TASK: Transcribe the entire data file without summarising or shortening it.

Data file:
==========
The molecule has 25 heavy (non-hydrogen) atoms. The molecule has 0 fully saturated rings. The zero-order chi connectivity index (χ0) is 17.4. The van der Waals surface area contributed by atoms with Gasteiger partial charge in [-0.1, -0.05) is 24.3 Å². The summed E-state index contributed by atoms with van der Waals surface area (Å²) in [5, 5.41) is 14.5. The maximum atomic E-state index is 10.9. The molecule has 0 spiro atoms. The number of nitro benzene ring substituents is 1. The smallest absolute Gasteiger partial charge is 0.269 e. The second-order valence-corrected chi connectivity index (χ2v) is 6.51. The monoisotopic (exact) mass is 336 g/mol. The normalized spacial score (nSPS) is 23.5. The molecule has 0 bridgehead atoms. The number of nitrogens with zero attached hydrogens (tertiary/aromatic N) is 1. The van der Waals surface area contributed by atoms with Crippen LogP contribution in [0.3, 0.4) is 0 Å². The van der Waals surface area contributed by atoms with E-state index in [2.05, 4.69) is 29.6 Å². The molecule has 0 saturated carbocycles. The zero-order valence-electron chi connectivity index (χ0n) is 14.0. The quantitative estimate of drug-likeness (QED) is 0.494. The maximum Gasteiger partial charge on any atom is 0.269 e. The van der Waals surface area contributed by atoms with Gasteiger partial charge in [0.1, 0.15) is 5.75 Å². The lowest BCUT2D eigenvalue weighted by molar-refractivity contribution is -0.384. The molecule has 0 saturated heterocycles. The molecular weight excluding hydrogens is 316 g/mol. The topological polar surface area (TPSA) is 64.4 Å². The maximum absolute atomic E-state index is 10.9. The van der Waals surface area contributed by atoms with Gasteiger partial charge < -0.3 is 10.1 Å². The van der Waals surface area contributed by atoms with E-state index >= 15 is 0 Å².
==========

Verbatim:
The molecule has 25 heavy (non-hydrogen) atoms. The molecule has 0 fully saturated rings. The zero-order chi connectivity index (χ0) is 17.4. The van der Waals surface area contributed by atoms with Gasteiger partial charge in [-0.1, -0.05) is 24.3 Å². The summed E-state index contributed by atoms with van der Waals surface area (Å²) in [5, 5.41) is 14.5. The maximum atomic E-state index is 10.9. The molecule has 0 spiro atoms. The number of nitro benzene ring substituents is 1. The smallest absolute Gasteiger partial charge is 0.269 e. The second-order valence-corrected chi connectivity index (χ2v) is 6.51. The monoisotopic (exact) mass is 336 g/mol. The normalized spacial score (nSPS) is 23.5. The molecule has 0 bridgehead atoms. The number of nitrogens with zero attached hydrogens (tertiary/aromatic N) is 1. The van der Waals surface area contributed by atoms with Crippen LogP contribution in [0.3, 0.4) is 0 Å². The van der Waals surface area contributed by atoms with E-state index in [2.05, 4.69) is 29.6 Å². The molecule has 0 saturated carbocycles. The zero-order valence-electron chi connectivity index (χ0n) is 14.0. The quantitative estimate of drug-likeness (QED) is 0.494. The maximum Gasteiger partial charge on any atom is 0.269 e. The van der Waals surface area contributed by atoms with Gasteiger partial charge in [0.1, 0.15) is 5.75 Å². The lowest BCUT2D eigenvalue weighted by molar-refractivity contribution is -0.384. The molecule has 0 saturated heterocycles. The molecular weight excluding hydrogens is 316 g/mol. The topological polar surface area (TPSA) is 64.4 Å². The maximum absolute atomic E-state index is 10.9. The van der Waals surface area contributed by atoms with Gasteiger partial charge < -0.3 is 10.1 Å². The van der Waals surface area contributed by atoms with E-state index >= 15 is 0 Å².